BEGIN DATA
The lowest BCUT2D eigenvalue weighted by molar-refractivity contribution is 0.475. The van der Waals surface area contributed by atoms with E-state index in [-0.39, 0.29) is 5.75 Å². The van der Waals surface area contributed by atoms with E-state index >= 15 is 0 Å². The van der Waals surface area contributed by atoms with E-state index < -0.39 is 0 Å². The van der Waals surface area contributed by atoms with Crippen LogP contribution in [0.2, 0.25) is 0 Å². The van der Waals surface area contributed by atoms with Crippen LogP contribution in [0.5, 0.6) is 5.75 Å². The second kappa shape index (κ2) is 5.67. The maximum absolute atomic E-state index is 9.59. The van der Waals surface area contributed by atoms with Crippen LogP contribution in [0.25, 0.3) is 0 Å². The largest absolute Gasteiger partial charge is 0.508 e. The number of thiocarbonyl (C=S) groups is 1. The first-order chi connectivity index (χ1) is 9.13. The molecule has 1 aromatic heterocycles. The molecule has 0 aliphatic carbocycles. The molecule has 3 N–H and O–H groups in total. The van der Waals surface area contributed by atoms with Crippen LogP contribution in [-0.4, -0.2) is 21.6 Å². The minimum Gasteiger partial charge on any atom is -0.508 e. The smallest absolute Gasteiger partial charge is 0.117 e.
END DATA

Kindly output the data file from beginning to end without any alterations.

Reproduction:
The lowest BCUT2D eigenvalue weighted by molar-refractivity contribution is 0.475. The van der Waals surface area contributed by atoms with E-state index in [-0.39, 0.29) is 5.75 Å². The van der Waals surface area contributed by atoms with E-state index >= 15 is 0 Å². The van der Waals surface area contributed by atoms with E-state index < -0.39 is 0 Å². The van der Waals surface area contributed by atoms with Crippen LogP contribution in [0.2, 0.25) is 0 Å². The van der Waals surface area contributed by atoms with Crippen LogP contribution in [0.5, 0.6) is 5.75 Å². The second kappa shape index (κ2) is 5.67. The maximum absolute atomic E-state index is 9.59. The van der Waals surface area contributed by atoms with Crippen LogP contribution in [0.25, 0.3) is 0 Å². The largest absolute Gasteiger partial charge is 0.508 e. The number of thiocarbonyl (C=S) groups is 1. The first-order chi connectivity index (χ1) is 9.13. The molecule has 1 aromatic heterocycles. The molecule has 0 aliphatic carbocycles. The molecule has 3 N–H and O–H groups in total. The van der Waals surface area contributed by atoms with Crippen LogP contribution in [-0.4, -0.2) is 21.6 Å². The minimum Gasteiger partial charge on any atom is -0.508 e. The smallest absolute Gasteiger partial charge is 0.117 e.